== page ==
This is a tale of a phone call faux pas. First of many, and just one reason why I cannot stand the telephone to this day.
My father was a firefighter. He had tried his hand at teaching, but it simply hadn't suited him. He had no patience for dealing with saucy high school students in the 1969 version of Glendale, AZ, so after only one year, he found himself a spot on the Phoenix Fire Department.
He started when I was extremely little, so all I remember growing up was the natural pattern of having daddy home two days, and him being at work for a third. One 24-hour shift every three days isn't a bad deal, but as we got to that age (around 3 to 5) where we started to notice he was gone, mom started the tradition of calling him at bed time.
You know how those calls go; the kid is whiny & tired, but doesn't want to sleep, and you put them on the phone so they start to perform. We would make goony noises and tell him lame jokes, and he would tell us exciting tales from the firehouse ("Tonight, Fred tried to make chili and set fire to the cooktop!"). We tried to drag it out as long as possible, and mom would try to hurry us up. Every call ended the same way:
"Love you!" And a big, loud kiss - MWAH!
These routine phone calls tapered off, as they do when the kids get a little older. I still loved talking to dad, but the phone itself wasn't that exciting, and I knew he was going to be home the next day. My sister was about 4 years behind me, though, so when I had kind of started to outgrow the bed time phone calls, she was just getting into it. She would remind mom to call, or we would fight over who got to dial - and yes, I'm a dinosaur who remembers the rotary phones - then she would chatter at him until it was my turn to say good night, all rounded out with the obligatory "Love you! - MWAH!"
The only other times we would be on the phone tended to be special occasions like birthdays or Christmas, and it was usually talking to a grandma or grandpa. These were exciting events, because mom's folks tended to travel around a lot, and we didn't get to see them often. We would blather on at them about whatever we were doing in our solipsistic lives, and grandma would cluck about the expensive long distance charges, and then eventually... "Love you! - MWAH!"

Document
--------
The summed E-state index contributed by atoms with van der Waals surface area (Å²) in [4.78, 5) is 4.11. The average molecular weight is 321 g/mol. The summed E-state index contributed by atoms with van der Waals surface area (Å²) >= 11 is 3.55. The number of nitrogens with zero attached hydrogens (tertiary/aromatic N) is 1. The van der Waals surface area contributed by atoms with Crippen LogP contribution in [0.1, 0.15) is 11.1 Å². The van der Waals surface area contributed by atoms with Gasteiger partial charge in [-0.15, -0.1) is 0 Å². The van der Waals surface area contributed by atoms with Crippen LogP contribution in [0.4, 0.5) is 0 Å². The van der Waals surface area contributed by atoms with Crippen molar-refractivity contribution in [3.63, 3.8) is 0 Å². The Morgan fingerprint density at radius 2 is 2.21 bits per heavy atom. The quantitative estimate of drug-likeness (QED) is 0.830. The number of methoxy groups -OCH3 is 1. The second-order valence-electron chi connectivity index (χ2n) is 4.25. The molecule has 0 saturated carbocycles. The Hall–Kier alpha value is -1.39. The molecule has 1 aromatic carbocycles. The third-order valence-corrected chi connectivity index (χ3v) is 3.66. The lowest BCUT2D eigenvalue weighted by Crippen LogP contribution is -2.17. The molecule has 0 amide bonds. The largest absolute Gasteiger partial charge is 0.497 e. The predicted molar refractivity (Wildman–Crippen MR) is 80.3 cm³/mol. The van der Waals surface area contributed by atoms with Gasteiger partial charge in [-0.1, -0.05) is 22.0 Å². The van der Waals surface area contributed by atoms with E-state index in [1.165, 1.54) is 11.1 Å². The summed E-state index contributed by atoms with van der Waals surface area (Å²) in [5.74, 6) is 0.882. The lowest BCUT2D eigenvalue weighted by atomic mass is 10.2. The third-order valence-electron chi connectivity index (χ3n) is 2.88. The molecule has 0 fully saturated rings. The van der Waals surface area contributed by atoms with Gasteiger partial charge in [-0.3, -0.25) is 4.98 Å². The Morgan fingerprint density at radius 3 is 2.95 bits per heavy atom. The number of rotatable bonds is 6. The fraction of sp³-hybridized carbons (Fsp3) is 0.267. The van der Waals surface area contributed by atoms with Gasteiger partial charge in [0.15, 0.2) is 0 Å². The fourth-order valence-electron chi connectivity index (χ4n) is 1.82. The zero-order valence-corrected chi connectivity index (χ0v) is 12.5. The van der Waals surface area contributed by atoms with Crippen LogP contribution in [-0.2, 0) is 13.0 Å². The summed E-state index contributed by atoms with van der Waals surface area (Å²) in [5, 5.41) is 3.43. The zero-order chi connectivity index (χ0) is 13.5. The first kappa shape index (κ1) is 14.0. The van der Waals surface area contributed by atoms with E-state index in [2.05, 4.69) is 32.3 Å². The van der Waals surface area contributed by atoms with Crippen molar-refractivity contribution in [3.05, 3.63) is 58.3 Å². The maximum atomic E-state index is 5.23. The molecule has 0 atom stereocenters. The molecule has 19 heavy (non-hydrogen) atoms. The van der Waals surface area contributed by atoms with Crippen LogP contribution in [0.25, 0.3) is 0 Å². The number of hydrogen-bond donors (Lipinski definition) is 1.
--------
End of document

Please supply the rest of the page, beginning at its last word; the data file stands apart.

Sometimes it would be dad's folks calling for a birthday; or Aunt Ginny out in Florida; or (even more rarely) the relatives in New Jersey. I don't remember a whole lot about specifics, but you know how I ramble on trying to be amusing, and I'm pretty sure that's what I was like then, too - so I'm sure I told stories ranging from hilarious to awkward, mumbled about school and loving Jesus, and passed the phone to my sister before we ended with that habitual "Love you! - MWAH!"
But seasons turn, the tides roll in and out, and kids outgrow the easy sharing of casual emotion, and somewhere around the point when my age hit double digits, I started dodging the phone calls as much as possible. I'd still get dragged to the phone for certain annual rituals, but it wasn't what you'd call an "everyday" sort of tool.